We expect tomorrow’s existing home sales to be a bomb, in the range of down 20%-30% M/M. Obviously, this will come as a shock to investors (consensus estimates are for a 12% decline), which will likely serve to conjure up more calls for increased stimulus in order to avoid a pending double dip in housing. If Bernanke and Co. give in to market pressure, we expect the dollar to resume its decline after closing up on a weekly basis for the previous two weeks. Further dollar debasement from here is positive for copper prices (r-squared = 0.69 on a two-month basis).


 Sticking With Our Short on Dr. Copper - 3


With regard to supply, the latest rumors out of China claim that the government may shut smelting plants that violate environmental rules as it looks to tighten regulation after a series of industrial accidents led to waste spilling into rivers and seas. The latest data (2008) show that China accounts for nearly one fourth of total world copper smelting output, so a reduction in production there will provide support for the price of copper. Accidents are running at an annualized rate of 204 in 1H10 compared with 171 in all of 2009, according to China’s Environmental Protection Ministry.


Absent the development of these risks, we expect the price of copper to decline from here as the fundamental and currency tailwinds look to unwind. For now, copper is bullish from a TRADE ($3.25/lb) and TREND ($3.14/lb) perspective with TRADE resistance at $3.31/lb. 


Darius Dale


Bear Market Macro: SP500 Levels, Refreshed...

One of the hallmarks of bear markets is that they rise to lower-highs on low-volume bids. We affectionately refer to this as hope.


Hope, unfortunately, is not an investment process…


After a low-volume rally on this morning’s open, the SP500 could not hold above our most immediate term TRADE line of resistance (1082). All the while, the dominating intermediate term TREND line up at 1144 continues to cast its shadow of doubt.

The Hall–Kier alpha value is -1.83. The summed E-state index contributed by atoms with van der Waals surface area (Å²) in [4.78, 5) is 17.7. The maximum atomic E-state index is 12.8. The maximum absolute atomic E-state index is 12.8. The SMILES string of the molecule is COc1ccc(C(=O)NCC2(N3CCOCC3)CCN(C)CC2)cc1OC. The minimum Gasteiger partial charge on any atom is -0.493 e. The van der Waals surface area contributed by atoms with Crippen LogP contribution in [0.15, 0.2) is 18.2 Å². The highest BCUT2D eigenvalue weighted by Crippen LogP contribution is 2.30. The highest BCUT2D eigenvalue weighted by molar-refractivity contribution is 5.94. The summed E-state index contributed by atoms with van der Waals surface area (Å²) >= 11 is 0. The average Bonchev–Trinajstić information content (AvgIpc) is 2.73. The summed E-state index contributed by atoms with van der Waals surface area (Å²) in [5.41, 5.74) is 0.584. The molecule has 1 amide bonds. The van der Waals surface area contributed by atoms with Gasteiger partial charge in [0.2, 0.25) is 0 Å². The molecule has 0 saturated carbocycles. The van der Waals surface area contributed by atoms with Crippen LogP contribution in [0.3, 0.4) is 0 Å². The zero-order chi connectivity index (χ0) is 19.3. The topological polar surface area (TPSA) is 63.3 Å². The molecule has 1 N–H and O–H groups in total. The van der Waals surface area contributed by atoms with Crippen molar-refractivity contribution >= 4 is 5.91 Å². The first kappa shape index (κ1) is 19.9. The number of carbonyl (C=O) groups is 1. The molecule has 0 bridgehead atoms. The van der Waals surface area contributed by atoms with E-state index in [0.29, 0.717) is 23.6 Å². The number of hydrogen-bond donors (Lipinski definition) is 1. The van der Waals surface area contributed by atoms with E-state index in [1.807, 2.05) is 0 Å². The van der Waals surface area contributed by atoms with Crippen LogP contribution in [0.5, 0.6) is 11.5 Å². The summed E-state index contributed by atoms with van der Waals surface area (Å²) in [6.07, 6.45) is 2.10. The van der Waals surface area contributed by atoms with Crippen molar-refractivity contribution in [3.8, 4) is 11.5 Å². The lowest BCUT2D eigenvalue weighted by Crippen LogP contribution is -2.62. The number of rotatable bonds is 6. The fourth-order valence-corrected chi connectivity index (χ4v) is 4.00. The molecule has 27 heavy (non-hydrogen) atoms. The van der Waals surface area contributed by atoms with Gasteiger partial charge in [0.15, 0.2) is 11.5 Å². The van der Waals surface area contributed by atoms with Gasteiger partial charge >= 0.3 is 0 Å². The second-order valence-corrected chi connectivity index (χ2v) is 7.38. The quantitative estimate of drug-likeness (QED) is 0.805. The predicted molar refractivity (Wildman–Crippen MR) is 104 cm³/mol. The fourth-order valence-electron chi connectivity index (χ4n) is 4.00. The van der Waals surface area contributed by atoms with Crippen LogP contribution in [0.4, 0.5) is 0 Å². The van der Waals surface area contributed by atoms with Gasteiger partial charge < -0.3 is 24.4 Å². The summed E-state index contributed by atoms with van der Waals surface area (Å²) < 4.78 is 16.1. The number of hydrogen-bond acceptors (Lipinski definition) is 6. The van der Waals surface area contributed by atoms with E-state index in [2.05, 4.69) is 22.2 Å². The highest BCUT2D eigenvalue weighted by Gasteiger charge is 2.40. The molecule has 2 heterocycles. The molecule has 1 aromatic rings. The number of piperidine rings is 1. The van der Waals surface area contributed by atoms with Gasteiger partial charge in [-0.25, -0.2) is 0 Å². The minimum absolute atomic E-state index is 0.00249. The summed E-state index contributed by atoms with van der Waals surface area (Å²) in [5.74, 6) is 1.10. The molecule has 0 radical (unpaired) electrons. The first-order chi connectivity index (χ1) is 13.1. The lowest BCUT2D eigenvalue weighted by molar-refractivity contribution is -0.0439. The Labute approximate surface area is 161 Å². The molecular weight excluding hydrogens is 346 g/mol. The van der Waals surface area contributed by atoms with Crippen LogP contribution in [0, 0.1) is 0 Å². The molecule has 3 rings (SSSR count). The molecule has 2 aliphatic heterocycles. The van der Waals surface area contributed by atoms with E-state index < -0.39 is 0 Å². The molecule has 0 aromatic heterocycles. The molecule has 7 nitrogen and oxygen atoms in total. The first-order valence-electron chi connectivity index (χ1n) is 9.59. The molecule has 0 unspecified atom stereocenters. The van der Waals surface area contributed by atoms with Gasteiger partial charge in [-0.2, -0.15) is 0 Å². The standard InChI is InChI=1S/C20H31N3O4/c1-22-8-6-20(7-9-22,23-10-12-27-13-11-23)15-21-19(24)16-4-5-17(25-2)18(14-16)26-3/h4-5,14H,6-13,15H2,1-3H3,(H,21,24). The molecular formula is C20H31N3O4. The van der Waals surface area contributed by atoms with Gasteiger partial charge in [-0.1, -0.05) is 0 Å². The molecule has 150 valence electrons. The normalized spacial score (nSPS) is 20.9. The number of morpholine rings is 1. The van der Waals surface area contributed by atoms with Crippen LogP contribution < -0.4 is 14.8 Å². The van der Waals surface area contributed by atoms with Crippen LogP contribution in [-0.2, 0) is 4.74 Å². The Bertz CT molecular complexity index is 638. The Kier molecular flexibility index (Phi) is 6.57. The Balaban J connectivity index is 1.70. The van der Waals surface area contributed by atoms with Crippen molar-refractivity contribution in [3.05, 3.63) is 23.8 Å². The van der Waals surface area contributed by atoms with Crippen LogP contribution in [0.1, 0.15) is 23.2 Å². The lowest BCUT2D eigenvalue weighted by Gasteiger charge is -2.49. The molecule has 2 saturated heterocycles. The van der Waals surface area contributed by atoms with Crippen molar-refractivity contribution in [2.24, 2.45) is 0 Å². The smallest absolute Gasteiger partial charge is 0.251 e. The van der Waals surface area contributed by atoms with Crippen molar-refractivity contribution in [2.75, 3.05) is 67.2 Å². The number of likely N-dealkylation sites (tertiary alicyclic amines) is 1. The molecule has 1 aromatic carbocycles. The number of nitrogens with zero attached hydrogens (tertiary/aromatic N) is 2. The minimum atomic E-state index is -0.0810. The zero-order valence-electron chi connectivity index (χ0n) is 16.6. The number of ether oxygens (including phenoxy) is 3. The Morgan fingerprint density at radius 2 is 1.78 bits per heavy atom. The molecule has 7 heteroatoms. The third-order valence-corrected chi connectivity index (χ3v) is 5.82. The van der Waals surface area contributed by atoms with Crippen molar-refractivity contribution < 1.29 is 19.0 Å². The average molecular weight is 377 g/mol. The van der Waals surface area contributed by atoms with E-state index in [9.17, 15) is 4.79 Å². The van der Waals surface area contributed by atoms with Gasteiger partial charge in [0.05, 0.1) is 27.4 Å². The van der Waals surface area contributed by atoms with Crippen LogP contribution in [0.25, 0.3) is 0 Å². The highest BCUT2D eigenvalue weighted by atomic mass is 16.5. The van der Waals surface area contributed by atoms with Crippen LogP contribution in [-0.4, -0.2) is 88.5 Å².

While we won’t see any of the shadow inventory in tomorrow’s US Existing Home sales report for July, we’ll see plenty of reported inventory. Don’t forget that despite the tax credit in the June data, housing inventory was already moving up into the right hand corner of your charting system.


The overall market is a very dynamic ecosystem that absorbs both inside and reported information. That’s why we apply the principles of chaos theory to manage risk around it.  Our refreshed risk management level of immediate term TRADE support is 1059.


We continue to be short both the SP500 (SPY) and Russell 2000 (IWM) in the Hedgeye Virtual Portfolio. We think this week’s US housing data will be plenty Bearish Enough.


Keith R. McCullough
Chief Executive Officer


Bear Market Macro: SP500 Levels, Refreshed... - 5


From our understanding, Wynn is holding only around 2.6% thus far in August, which explains some of the sequential market share loss.



We continue to think the Macau narrative for Wynn may soon turn to Encore and the seemingly lack of incremental contribution from the sister property.  Market share will likely be a focus.


In July, the Wynn properties posted a disappointing market share of 15%, the lowest full month share since Encore opened in April.  Through the 8/15, Wynn's share fell further, to only 12.8%.  By contrast, Wynn's June market share was 17.4% and averaged 14.2% in the 12 months prior to Encore opening.


Our sources indicated that Wynn's August hold % fell to 2.6%, below a Wynn's average hold of of 3% since 2007.  We calculate that if Wynn's hold was 3%, its market share would have been 14% in the first half of August.  14% is not good enough either.